Denise Wren plate, Elmbridge Museum
This display, which is visiting Brooklands College until January 2020, revisits the work of Denise and Rosemary Wren - mother and daughter potters who lived and worked in Oxshott.
The Oxshott Pottery was founded in 1920 and quickly gained a reputation as one of the most successful studio potteries in the country. Denise and her husband Henry had a child, Rosemary, in 1922 who also had a distinguished career working with clay.
Denise and Rosemary both worked out of Oxshott Pottery until 1978 so it is interesting to compare works that are very different yet created in such close proximity to each other. Denise had kept many animals at her Oxshott home - including dogs, cats, chickens and an aviary of birds - but it wasn't until the 1960s that animals became present in Denise's work. Rosemary, on the other hand, experimented with many forms but always returned to representing animals.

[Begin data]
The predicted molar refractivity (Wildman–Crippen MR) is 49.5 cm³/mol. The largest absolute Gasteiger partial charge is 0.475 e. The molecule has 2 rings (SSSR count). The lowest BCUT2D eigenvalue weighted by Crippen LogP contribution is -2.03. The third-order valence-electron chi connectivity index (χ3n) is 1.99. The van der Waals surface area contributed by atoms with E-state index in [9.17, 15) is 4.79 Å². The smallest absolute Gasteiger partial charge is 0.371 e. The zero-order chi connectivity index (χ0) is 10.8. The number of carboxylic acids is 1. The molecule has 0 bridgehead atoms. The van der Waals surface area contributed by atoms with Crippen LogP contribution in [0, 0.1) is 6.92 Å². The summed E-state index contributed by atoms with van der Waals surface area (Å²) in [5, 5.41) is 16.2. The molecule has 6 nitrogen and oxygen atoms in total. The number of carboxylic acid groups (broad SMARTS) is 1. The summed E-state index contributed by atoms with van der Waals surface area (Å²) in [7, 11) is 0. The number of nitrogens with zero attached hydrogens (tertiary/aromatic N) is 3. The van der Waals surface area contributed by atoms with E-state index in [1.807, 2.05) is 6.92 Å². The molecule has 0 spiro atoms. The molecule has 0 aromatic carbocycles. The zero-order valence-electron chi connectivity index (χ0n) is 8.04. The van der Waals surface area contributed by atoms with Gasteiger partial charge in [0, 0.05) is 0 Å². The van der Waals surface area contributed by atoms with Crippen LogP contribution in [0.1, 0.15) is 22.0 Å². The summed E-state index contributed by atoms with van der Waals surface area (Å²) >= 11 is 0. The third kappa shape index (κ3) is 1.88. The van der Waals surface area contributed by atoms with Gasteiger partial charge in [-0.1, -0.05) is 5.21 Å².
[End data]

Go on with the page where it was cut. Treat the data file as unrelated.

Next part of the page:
Rosemary Wren birds, Elmbridge Museum
Mother and daughter
Denise and Rosemary Wren's practices were, at times, radically different from one another. Denise's vessels and traditional Ikebana (Japanese flower arranging) vases took relatively traditional forms. Rosemary's preferred shapes, on the other hand, were stylistically 'artistic', informed not only by nature but also modern sculpture and her education at art school. It is in their tactile, hand-made strategies and the marks their works carry, however, that the two potters share common ground.
Everyday objects like wooden rulers, butter knives and blunt quills were used by both potters to mark their clay works. The hands-on approach toward mark-making displays a propensity for experimentation. Whereas artists working in other mediums - painters, draughtsmen, etc. - potters make very permanent and direct works; this can be seen in Denise's goblet, below, which displays a hatch of scratches that are bold, beautiful and inerasable.